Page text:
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      Executive Summary

      The world around us is changing at light speed, and the long-term viability of your business demands that you have a well-thought-out plan to guide your actions and decision making. A strategic plan will help with goal setting and investment decisions. It’s used to communicate to all your stakeholders and deliver a consistent, future-focused message. It increases your chances for success and sets the stage for you to build a thriving business.

      “It is not the strongest of the species that survive, nor the most intelligent, but the one most responsive to change.”

      Whoever actually said that (it wasn’t Charles Darwin) was talking about evolution in the animal kingdom but could have been talking about business today. Unlike the animal kingdom, where change comes over generations, today’s marketplace is evolving at breakneck speed:

      • In 2010, Amazon was the 26th-largest retailer in the U.S.; by 2015 it was the eighth-largest and, according to the National Retail Federation, the only retailer in the top 10 that showed double-digit revenue growth in 2015.
      • In 2010, music streaming represented about 11 percent of the U.S. market; five years later streaming represented over one-third of the market and was the industry’s largest revenue source, generating more revenue than digital downloads for the first time.
      • Snapchat launched in 2011; by the end of 2016 they had over 300 million monthly users and an average of 2.5 billion snaps per day.

      You’re probably saying something like “So what? I don’t sell my services on Amazon, and my customers are too old for Snapchat.” But look around: How has your customer base changed over the past five years? (Hint: They’re shopping at Amazon, streaming all kinds of content, and using Snapchat more than ever.) If you aren’t constantly thinking and planning for the next five-plus years, you aren’t doing what you need to do to survive long term. Not having a vibrant strategic plan to guide decision making is in fact a different type of plan — a plan for irrelevance.

      You’ve no doubt read countless times how important it is to have a solid strategic plan for your business. Most small to medium-size business operators don’t really have one. Sure, you might have added a few out years’ worth of numbers to your latest budget, but that’s a financial forecast, not a plan. A strategic plan is a concrete roadmap for building your business for long-term viability, and you need one to survive.

      So why follow the often unheeded advice this time? Because of these statistics and the hundreds of other stats like them. If you aren’t anticipating the next wave of change and proactively planning to respond to it, you are leaving far too much to chance.

      A solid strategic plan is no guarantee you will succeed, but it will certainly improve your odds by forcing you to take a structured look at your business; your strengths and weaknesses; and where you should focus your time, attention, and investment dollars to thrive in tomorrow’s marketplace. Importantly, it also tells you where you should not spend your time, attention, and investment dollars because the best opportunities lie in other directions. Ultimately a good strategic plan guides all your decisions and actions from short-term goal setting to long-term investment strategies.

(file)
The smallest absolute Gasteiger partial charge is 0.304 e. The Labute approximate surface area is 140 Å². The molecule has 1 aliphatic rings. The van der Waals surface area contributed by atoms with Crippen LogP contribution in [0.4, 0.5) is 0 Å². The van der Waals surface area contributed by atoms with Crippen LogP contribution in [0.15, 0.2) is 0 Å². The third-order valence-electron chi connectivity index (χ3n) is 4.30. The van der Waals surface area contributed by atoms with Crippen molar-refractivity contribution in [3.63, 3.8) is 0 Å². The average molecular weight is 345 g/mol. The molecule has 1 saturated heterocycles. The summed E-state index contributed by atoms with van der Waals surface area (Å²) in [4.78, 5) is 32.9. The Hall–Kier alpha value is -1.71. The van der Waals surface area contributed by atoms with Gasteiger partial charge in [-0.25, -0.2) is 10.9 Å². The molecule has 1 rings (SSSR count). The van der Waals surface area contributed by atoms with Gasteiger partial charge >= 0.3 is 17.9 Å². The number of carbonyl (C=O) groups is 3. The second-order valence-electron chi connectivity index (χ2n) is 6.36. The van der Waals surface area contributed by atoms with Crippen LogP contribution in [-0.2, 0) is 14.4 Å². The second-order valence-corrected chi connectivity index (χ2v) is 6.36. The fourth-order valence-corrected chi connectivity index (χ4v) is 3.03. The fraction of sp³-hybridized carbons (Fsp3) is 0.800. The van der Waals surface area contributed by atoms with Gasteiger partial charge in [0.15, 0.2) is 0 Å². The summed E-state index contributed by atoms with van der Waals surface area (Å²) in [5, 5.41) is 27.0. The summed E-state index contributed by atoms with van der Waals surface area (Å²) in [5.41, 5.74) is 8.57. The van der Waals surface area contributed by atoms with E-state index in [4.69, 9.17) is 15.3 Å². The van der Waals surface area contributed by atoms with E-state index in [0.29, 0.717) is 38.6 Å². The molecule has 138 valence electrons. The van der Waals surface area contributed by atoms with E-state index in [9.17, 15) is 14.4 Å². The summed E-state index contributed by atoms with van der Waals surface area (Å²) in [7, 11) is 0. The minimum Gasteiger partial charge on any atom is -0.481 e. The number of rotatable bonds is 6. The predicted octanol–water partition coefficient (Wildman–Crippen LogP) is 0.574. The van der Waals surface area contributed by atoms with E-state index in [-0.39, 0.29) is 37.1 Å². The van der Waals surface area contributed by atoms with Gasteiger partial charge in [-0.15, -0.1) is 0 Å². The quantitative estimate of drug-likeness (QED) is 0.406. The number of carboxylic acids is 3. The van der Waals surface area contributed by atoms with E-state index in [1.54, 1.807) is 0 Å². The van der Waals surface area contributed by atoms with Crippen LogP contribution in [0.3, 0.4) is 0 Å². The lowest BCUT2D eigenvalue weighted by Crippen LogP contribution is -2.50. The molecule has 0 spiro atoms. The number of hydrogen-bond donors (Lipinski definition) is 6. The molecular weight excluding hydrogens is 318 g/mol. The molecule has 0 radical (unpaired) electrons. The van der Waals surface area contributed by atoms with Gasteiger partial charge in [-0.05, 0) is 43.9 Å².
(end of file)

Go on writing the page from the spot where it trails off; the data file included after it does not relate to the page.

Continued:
A well-built strategic plan is also a communication tool to get everyone on your staff working together toward the same goals. It enables you as a leader to confidently describe where you are going and how you will get there. It builds buy-in and empowers employees by giving them better clarity.

      Building a solid strategic plan is hard work. It can feel it’s taking too much time toward an unknowable future when you have pressing operational issues to address right now! To do it right, you need to bring people in from around your organization to contribute different perspectives, which means they aren’t fighting today’s fires, either. Heaven forbid you may need to ask customers what you do well and not so well, opening the door to criticism from the very people you need to deliver your revenue stream.

      A strategic plan doesn’t always provide immediate rewards; there’s a lot of groundwork that can feel unproductive along the way but is critical to the overall plan. Ultimately your reward comes as you respond effectively to marketplace changes before they become crises while tapping the new products and markets that you identified. As a bonus, you’ll get that warm, fuzzy feeling as you wave to your competitors in the rearview mirror while they struggle to respond to the market disruptions you’re meeting head on — as planned.


      Capture Your Future is a series of articles bringing you practical insights gleaned from over 20 years’ building strategic plans for divisions of big public companies, medium-size privately held companies, and nonprofit organizations. Along the way I’ll share some of the lessons I’ve learned from doing the right things and sometimes the wrong things in building good strategic plans.

      Other posts in the Capture Your Future series: